Orel Hershiser, 1985
Stats: 19-3, 2.03 ERA, 9 CG, 239 2⁄3 IP, 157 SO, 171 ERA+, 2.74 FIP, 1.03 WHIP,
Awards: Cy Young (3rd), MVP (16th)
Baseball Reference WAR: 5.9
FanGraphs WAR: 5.4
Combined WAR: 5.65
It seems like we just talked about Orel Hershiser, didn’t it? Oh yeah, we talked about his 1988 season the other day. That sure didn’t get any sort of backlash for being ranked at No. 94!
Today, we’ll be looking back at Hershiser’s 1985 campaign, which comes in three spots higher. Coming off a really good rookie season, this was the year that “The Bulldog” really broke out and cemented himself as one of the rising starting pitchers in the game.
His 19 wins were the fifth most in the NL, but his .864 winning percentage was the best. He finished the season with a 2.03 ERA, which was third in the league and also the best earned run average of his career. To wrap things up, he was fourth in WHIP (1.03), third in hits per nine innings (6.7), eighth in strikeouts (157), third in shutouts (5) and had the lowest home run rate per nine innings (0.3).
What separated this season, and frankly any season in Dodgers history was how Hershiser was absolutely dominant at Dodger Stadium... and I mean dominant. He went 11-0 in 17 starts, posting a 1.08 ERA. In 133 1⁄3 innings, he allowed only 16 runs while striking out 96. His WHIP was a whopping 0.85.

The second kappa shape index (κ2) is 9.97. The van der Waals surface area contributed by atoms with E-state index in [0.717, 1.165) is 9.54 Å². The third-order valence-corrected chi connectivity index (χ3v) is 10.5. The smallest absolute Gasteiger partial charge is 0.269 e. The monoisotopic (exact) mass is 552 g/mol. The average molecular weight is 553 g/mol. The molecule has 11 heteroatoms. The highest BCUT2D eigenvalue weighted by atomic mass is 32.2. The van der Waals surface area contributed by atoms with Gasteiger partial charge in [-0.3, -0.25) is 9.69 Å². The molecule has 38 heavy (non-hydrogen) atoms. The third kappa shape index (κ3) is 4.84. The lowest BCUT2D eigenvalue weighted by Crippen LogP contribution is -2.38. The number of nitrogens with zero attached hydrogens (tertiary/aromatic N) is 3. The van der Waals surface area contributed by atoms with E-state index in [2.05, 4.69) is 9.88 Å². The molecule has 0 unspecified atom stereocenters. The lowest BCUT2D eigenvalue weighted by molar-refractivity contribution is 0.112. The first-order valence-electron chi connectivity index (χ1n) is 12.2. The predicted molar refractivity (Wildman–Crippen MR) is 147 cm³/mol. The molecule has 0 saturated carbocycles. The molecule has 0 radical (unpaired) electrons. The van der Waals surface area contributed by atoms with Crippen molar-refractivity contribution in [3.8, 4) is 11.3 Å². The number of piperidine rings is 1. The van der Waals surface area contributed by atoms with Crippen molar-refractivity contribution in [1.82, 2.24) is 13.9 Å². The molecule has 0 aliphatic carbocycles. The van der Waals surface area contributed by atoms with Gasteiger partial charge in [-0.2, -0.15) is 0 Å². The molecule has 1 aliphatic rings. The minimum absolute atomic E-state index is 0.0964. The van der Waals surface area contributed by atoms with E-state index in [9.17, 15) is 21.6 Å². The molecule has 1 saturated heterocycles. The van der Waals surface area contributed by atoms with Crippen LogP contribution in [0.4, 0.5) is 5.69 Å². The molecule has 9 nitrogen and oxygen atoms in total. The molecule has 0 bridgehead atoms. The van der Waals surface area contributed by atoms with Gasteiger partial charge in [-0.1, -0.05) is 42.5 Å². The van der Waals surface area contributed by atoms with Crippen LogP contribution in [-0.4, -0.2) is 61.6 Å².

Since the live-ball era, Hershiser’s ERA of 1.08 is the second greatest at home for a season among pitchers with at least 17 starts. He’s also one of four pitchers to post a winning percentage of 1.000. Pure dominance.
Aside from a rocky couple of starts to begin the season and a rough stretch in the middle, Hershiser could have finished with even better stats all across the board. After posting a 6.75 ERA through his first two starts, he went 5-0 over his next eight starts, posting a 1.04 ERA and holding opponents to a .158 average. He was striking out batters at one of the highest rates of his career, as he had 55 strikeouts in 60 2⁄3 innings.
He’d struggle through the middle of July, posting an ERA of about 4.50. July 18 is when he turned his season around, and was the best pitcher in baseball for the final two-and-a-half months.
Over the course of his next 16 starts, Hershiser went 11-0 with a 1.34 ERA. In 120 2⁄3 innings he allowed only 18 runs, while striking out 75. If you were to take out his first two starts of the season where he allowed six runs in eight innings, Hershiser would have finished with the fourth lowest single-season ERA in Dodgers history (since the live-ball era).
Here’s where his 1985 season ranks in Dodgers history (post-1920):
- 2.03 ERA (3rd)
- 19 wins (25th)
- .864 winning % (1st)
- 2.74 FIP (12th)
- 171 ERA+ (3rd)
- .206 opponents AVG (4th)